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J Neurosci. 1988 Jan;8(1):64-72.

Developmental decrease in size of peripheral receptive fields of single chorda tympani nerve fibers and relation to increasing NaCl taste sensitivity.

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Department of Oral Biology, School of Dentistry, University of Michigan, Ann Arbor 48109.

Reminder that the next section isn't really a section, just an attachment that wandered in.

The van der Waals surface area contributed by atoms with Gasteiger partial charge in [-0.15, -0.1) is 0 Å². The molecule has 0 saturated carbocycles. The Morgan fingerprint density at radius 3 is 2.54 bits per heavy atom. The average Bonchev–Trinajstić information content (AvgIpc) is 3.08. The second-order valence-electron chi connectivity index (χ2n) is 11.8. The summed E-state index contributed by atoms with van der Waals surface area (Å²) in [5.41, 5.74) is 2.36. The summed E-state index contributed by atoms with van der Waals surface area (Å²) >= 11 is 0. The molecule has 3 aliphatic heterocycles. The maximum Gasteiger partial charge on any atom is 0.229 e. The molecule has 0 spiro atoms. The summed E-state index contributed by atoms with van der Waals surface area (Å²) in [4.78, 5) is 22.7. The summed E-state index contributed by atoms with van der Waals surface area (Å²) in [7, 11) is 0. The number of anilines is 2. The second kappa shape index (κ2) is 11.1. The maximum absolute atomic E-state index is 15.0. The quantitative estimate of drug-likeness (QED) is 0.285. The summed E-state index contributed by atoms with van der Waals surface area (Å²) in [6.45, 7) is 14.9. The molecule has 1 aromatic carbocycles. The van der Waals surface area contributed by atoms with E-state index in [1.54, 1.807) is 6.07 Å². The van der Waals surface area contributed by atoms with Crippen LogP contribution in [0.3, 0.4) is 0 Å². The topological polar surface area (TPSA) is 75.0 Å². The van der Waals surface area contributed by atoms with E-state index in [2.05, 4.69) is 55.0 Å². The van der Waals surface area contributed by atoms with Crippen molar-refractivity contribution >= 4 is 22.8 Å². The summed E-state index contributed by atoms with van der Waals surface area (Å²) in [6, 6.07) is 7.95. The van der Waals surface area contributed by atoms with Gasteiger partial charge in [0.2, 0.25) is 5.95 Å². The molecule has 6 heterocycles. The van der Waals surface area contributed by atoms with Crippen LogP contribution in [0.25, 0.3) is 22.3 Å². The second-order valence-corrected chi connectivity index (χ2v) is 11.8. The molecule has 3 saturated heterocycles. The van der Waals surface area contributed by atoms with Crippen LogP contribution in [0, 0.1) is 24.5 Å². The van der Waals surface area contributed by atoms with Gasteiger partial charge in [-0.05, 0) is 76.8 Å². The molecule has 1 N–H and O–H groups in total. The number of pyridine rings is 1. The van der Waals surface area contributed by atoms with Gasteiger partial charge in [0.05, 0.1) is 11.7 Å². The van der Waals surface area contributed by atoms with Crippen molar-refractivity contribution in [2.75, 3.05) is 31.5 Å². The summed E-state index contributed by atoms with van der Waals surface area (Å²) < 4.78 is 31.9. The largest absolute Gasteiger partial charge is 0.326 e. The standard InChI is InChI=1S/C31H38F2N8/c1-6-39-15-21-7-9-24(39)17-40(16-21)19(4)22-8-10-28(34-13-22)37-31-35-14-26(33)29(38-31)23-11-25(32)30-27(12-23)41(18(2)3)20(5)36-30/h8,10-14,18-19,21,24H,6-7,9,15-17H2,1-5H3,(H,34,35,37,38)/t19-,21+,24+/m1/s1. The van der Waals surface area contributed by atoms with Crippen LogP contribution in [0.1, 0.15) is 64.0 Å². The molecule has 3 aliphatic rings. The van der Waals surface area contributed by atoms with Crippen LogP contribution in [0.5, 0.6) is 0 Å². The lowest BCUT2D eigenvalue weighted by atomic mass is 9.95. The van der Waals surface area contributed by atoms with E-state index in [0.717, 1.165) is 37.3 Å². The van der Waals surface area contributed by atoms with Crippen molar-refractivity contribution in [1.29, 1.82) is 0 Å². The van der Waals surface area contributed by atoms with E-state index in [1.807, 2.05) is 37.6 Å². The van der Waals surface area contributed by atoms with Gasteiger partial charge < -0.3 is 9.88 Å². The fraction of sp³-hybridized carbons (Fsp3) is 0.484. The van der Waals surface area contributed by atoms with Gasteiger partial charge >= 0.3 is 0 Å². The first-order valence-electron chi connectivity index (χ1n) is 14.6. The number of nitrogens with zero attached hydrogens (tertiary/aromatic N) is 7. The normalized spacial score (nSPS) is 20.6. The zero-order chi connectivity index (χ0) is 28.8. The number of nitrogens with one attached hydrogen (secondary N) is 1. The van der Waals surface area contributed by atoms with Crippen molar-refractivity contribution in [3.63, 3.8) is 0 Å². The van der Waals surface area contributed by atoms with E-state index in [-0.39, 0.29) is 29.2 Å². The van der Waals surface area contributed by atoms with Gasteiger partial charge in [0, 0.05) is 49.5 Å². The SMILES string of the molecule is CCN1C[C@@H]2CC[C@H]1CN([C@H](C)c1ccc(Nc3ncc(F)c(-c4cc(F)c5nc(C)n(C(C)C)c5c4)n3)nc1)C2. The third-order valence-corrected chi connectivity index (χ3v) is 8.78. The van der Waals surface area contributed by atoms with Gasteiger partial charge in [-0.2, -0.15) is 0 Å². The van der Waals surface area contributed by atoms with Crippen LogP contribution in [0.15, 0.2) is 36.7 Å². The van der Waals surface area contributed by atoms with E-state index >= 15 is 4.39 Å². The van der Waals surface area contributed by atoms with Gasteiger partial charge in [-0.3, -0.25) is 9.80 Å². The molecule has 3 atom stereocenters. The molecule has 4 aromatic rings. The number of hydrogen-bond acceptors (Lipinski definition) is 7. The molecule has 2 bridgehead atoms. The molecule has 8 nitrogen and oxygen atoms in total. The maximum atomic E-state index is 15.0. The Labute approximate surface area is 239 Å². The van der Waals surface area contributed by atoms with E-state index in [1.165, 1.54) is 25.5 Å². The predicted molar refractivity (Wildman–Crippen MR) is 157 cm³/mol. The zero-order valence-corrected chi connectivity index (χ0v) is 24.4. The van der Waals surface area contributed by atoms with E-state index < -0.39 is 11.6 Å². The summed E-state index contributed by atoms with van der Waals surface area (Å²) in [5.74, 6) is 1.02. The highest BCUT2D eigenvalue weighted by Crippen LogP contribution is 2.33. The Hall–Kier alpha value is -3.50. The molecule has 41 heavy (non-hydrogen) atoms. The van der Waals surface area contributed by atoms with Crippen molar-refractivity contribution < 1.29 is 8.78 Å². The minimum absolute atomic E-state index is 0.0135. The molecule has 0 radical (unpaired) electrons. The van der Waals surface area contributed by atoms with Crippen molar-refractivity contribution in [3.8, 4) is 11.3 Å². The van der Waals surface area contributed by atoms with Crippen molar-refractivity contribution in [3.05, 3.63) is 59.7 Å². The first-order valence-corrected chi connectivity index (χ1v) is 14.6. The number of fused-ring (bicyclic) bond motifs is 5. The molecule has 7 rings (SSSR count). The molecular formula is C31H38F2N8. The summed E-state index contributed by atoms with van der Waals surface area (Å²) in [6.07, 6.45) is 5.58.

During development in rats, sheep, and humans, the taste system acquires increasing responsiveness to NaCl, compared with a variety of other salts and chemicals. To better understand the neural basis of changes in salt taste responses, we studied receptive field size and response properties of single chorda tympani nerve fibers in fetal, perinatal, and postnatal sheep. Individual fungiform papillae were stimulated electrically with 5 microA anodal current to determine the location and number of papillae in receptive fields. Response characteristics of NH4Cl, NaCl, and KCl were determined for the entire field. Receptive fields were dissected for later histological reconstruction and taste bud identification. Median receptive field size decreased during development. Field sizes in lambs were smaller than those in younger animals. This decrease was accompanied by an increase in the NaCl/NH4Cl response ratio of single fibers and an increase in the proportion of fibers and associated fields that responded with higher frequency to NaCl, compared with NH4Cl. In addition, for fibers across all age groups, receptive field size correlated negatively with the NaCl/NH4Cl response ratio; that is, fields most responsive to NaCl had fewer papillae than those most responsive to NH4Cl. For all fibers, receptive field size correlated with response frequencies to NH4Cl and KCl but not NaCl. For NaCl-best fibers, receptive field size correlated with the response frequencies to all 3 salts. There was no relation between number of taste buds in a single fungiform papilla and the response frequency elicited during electrical stimulation of the papilla.(ABSTRACT TRUNCATED AT 250 WORDS).

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